Why Transformative Volunteering Is Good Citizenship
A coworker recently invited me to a group session at a non-profit organization that helps people impacted by poverty gain and keep employment. During these gatherings, attendees wear business attire -- dressing for the jobs they want. Participants, volunteers, and staff share their experiences and affirm one another. The ritual is part of the participants’ daily routine of showing up, ready to work, learn, and find a path to providing for themselves and their families.
Attending the session wasn’t just about seeing a group of people in professional dress intent on realizing their goals. The experience was not only transformative for participants, but also perspective changing for volunteers. At one point during the morning, an attendee stood up and showed us his apartment key. He said he got to kiss his wife goodbye before he left for work that morning – something he hadn’t been able to do in shelters, where families are typically separated by gender. I shared that story with no fewer than 15 people I work with. And I look forward to doing what I can to join my coworkers again as volunteers, helping men and women who are perhaps faced with challenges around them that has made the road tough, but who want the exact same thing that we all want and deserve – a life with purpose and lasting success.
Frequently, volunteer experiences are episodic events that provide vital support to organizations, while offering volunteers valuable exposure to nonprofits. But what if more of our resources and those volunteering moments could also be used to boost the impact we can have as volunteers, and forge sustainable relationships between employee volunteers, the companies they represent, and the community-based organizations they support?
That’s the thinking behind transformative volunteering, and why we continue to try to work meaningful connections between our volunteers and the impact they are having into our volunteer experiences. Chris Jarvis, who works with many corporate volunteering programs and studies the science behind them, believes transformative experiences provide greater capacity for empathy and opportunities to reflect on volunteer experiences, in ways that can ultimately change behaviors.
Research also shows that volunteering has a positive impact on job performance. And we know that many workers are demanding these types of opportunities from their employers: In Deloitte’s global 2018 Millennial Survey, 39 percent of respondents said employers should be trying to improve society, though only 25 percent of respondents said those ambitions actually reflect what’s happening at their companies. The survey also revealed that organizations and senior leaders who are most aligned with millennials in terms of purpose are likely to draw and retain the best talent.
Interest and participation in volunteering is high. According to a 2016 report by the Bureau of Labor Statistics, more than 62 million people volunteered through or for an organization at least once in the previous year. A greater percentage of employed people volunteered compared with their unemployed counterparts (27 percent versus 23 percent), and volunteers spent a median of 52 hours over the course of the year, according to the report.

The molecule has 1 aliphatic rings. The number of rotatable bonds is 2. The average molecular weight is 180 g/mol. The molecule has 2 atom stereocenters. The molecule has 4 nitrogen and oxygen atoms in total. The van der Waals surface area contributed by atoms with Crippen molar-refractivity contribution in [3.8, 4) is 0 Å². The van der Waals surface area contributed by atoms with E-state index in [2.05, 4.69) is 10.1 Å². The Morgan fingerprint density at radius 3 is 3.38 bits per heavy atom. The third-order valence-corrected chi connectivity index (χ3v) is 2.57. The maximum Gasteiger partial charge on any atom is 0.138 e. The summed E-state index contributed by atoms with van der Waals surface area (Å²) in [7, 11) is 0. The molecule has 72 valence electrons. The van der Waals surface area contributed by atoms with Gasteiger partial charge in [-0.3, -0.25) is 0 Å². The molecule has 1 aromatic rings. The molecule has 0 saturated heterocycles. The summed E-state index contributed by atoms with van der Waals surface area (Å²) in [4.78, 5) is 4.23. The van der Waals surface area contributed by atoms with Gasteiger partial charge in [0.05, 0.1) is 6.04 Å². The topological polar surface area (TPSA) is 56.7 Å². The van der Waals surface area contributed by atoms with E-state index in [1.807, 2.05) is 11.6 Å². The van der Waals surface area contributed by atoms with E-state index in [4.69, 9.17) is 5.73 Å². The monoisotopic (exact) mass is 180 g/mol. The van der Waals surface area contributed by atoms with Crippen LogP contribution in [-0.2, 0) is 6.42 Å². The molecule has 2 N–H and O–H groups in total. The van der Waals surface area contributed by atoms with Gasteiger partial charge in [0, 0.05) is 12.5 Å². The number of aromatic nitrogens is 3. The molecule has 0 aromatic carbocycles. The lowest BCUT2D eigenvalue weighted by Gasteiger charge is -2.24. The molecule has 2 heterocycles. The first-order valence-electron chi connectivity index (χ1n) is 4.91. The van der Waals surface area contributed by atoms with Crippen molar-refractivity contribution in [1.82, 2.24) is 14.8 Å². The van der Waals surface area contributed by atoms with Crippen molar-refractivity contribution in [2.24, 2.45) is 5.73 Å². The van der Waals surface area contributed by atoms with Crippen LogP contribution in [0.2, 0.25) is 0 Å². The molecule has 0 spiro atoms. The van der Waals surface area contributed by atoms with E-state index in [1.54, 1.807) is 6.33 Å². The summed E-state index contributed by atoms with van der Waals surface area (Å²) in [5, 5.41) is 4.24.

Transformative moments like that morning at Motivations have changed me, and they can change anyone. I am fortunate to work in the corporate citizenship side of Deloitte, so inspiring our people to volunteer is part of my “day job.” I am also lucky that thousands of our professionals annually and throughout the year raise their hand to volunteer through Impact Day, our annual day of service, as well as other activities such as mentoring students who are navigating the college application process and looking for another adult role model to help them realize their aspirations.
It’s my job not only to help our volunteers have the right opportunities to connect, but to ensure they understand the need to experience the impact they can collectively have as well. Here are a few suggestions for companies that want to build transformative volunteering programs in their work with non-profits:
- Identify volunteers who are authentically and personally motivated to get involved. Employees who have relationships with community-based organizations may be more inclined to volunteer and lead and willing to ask their coworkers to join them.
- Think more intentionally about the ways you recruit, train, and engage volunteers. Include training for volunteer leaders who manage volunteering programs and collaboration with non-profit organizations to help articulate their missions to your volunteers as well.
- Finally, encourage volunteers to share stories about their experiences so they may inspire others to get involved.
Volunteering has been about applying skills, experience, and interest for social good. I look forward to continuing to have my own experiences as we work together to have a positive and sustainable impact on this world and each other.
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